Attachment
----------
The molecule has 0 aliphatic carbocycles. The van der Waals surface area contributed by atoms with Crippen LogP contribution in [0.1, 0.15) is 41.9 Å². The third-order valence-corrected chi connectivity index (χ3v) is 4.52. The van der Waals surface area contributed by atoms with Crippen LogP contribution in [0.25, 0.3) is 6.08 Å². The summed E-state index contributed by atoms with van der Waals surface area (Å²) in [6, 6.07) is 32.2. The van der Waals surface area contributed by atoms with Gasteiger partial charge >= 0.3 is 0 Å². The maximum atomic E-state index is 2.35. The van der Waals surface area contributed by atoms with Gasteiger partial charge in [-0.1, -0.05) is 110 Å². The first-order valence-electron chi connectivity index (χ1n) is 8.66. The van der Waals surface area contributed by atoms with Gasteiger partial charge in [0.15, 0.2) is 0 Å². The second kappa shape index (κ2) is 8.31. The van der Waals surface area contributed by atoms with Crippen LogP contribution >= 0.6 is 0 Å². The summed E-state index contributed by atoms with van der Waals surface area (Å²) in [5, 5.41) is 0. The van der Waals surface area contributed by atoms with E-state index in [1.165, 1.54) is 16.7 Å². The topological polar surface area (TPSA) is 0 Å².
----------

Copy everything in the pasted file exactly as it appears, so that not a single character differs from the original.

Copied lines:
The molecule has 0 aliphatic carbocycles. The van der Waals surface area contributed by atoms with Crippen LogP contribution in [0.1, 0.15) is 41.9 Å². The third-order valence-corrected chi connectivity index (χ3v) is 4.52. The van der Waals surface area contributed by atoms with Crippen LogP contribution in [0.25, 0.3) is 6.08 Å². The summed E-state index contributed by atoms with van der Waals surface area (Å²) in [6, 6.07) is 32.2. The van der Waals surface area contributed by atoms with Gasteiger partial charge >= 0.3 is 0 Å². The maximum atomic E-state index is 2.35. The van der Waals surface area contributed by atoms with Gasteiger partial charge in [-0.1, -0.05) is 110 Å². The first-order valence-electron chi connectivity index (χ1n) is 8.66. The van der Waals surface area contributed by atoms with Gasteiger partial charge in [0.15, 0.2) is 0 Å². The second kappa shape index (κ2) is 8.31. The van der Waals surface area contributed by atoms with Crippen LogP contribution >= 0.6 is 0 Å². The summed E-state index contributed by atoms with van der Waals surface area (Å²) in [5, 5.41) is 0. The van der Waals surface area contributed by atoms with E-state index in [1.165, 1.54) is 16.7 Å². The topological polar surface area (TPSA) is 0 Å².